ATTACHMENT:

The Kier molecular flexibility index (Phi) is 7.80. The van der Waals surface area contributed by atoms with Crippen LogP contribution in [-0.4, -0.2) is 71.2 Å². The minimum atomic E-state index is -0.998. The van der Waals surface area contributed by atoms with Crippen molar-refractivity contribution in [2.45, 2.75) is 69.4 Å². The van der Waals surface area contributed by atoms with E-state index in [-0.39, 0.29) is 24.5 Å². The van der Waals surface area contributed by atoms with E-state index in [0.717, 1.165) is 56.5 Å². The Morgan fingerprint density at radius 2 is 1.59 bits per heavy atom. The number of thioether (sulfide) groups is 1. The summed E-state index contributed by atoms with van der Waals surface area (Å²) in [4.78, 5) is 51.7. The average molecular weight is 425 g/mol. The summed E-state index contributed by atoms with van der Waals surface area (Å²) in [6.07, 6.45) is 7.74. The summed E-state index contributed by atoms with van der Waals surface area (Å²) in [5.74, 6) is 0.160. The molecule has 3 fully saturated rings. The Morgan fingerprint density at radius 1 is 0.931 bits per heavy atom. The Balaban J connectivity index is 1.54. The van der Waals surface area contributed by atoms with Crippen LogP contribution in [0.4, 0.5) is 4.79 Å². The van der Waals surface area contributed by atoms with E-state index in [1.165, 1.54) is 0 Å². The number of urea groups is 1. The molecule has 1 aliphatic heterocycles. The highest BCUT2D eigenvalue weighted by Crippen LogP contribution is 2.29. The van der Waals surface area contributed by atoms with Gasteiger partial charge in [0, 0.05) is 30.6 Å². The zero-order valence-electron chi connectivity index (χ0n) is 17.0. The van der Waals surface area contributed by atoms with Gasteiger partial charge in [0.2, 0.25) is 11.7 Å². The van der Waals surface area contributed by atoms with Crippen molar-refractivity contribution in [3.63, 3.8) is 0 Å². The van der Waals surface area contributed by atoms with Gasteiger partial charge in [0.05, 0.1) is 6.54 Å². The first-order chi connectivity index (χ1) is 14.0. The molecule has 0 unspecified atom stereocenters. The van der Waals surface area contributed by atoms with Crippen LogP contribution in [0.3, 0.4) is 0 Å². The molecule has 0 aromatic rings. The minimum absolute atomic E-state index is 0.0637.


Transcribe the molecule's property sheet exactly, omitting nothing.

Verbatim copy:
The Kier molecular flexibility index (Phi) is 7.80. The van der Waals surface area contributed by atoms with Crippen LogP contribution in [-0.4, -0.2) is 71.2 Å². The minimum atomic E-state index is -0.998. The van der Waals surface area contributed by atoms with Crippen molar-refractivity contribution in [2.45, 2.75) is 69.4 Å². The van der Waals surface area contributed by atoms with E-state index in [-0.39, 0.29) is 24.5 Å². The van der Waals surface area contributed by atoms with E-state index in [0.717, 1.165) is 56.5 Å². The Morgan fingerprint density at radius 2 is 1.59 bits per heavy atom. The number of thioether (sulfide) groups is 1. The summed E-state index contributed by atoms with van der Waals surface area (Å²) in [4.78, 5) is 51.7. The average molecular weight is 425 g/mol. The summed E-state index contributed by atoms with van der Waals surface area (Å²) in [6.07, 6.45) is 7.74. The summed E-state index contributed by atoms with van der Waals surface area (Å²) in [5.74, 6) is 0.160. The molecule has 3 fully saturated rings. The Morgan fingerprint density at radius 1 is 0.931 bits per heavy atom. The Balaban J connectivity index is 1.54. The van der Waals surface area contributed by atoms with Crippen LogP contribution in [0.4, 0.5) is 4.79 Å². The van der Waals surface area contributed by atoms with E-state index in [1.165, 1.54) is 0 Å². The number of urea groups is 1. The molecule has 1 aliphatic heterocycles. The highest BCUT2D eigenvalue weighted by Crippen LogP contribution is 2.29. The van der Waals surface area contributed by atoms with Gasteiger partial charge in [0, 0.05) is 30.6 Å². The zero-order valence-electron chi connectivity index (χ0n) is 17.0. The van der Waals surface area contributed by atoms with Gasteiger partial charge in [0.2, 0.25) is 11.7 Å². The van der Waals surface area contributed by atoms with Crippen molar-refractivity contribution in [3.63, 3.8) is 0 Å². The van der Waals surface area contributed by atoms with Gasteiger partial charge in [0.05, 0.1) is 6.54 Å². The first-order chi connectivity index (χ1) is 14.0. The molecule has 0 unspecified atom stereocenters. The van der Waals surface area contributed by atoms with Crippen LogP contribution in [0.3, 0.4) is 0 Å². The molecule has 0 aromatic rings. The minimum absolute atomic E-state index is 0.0637.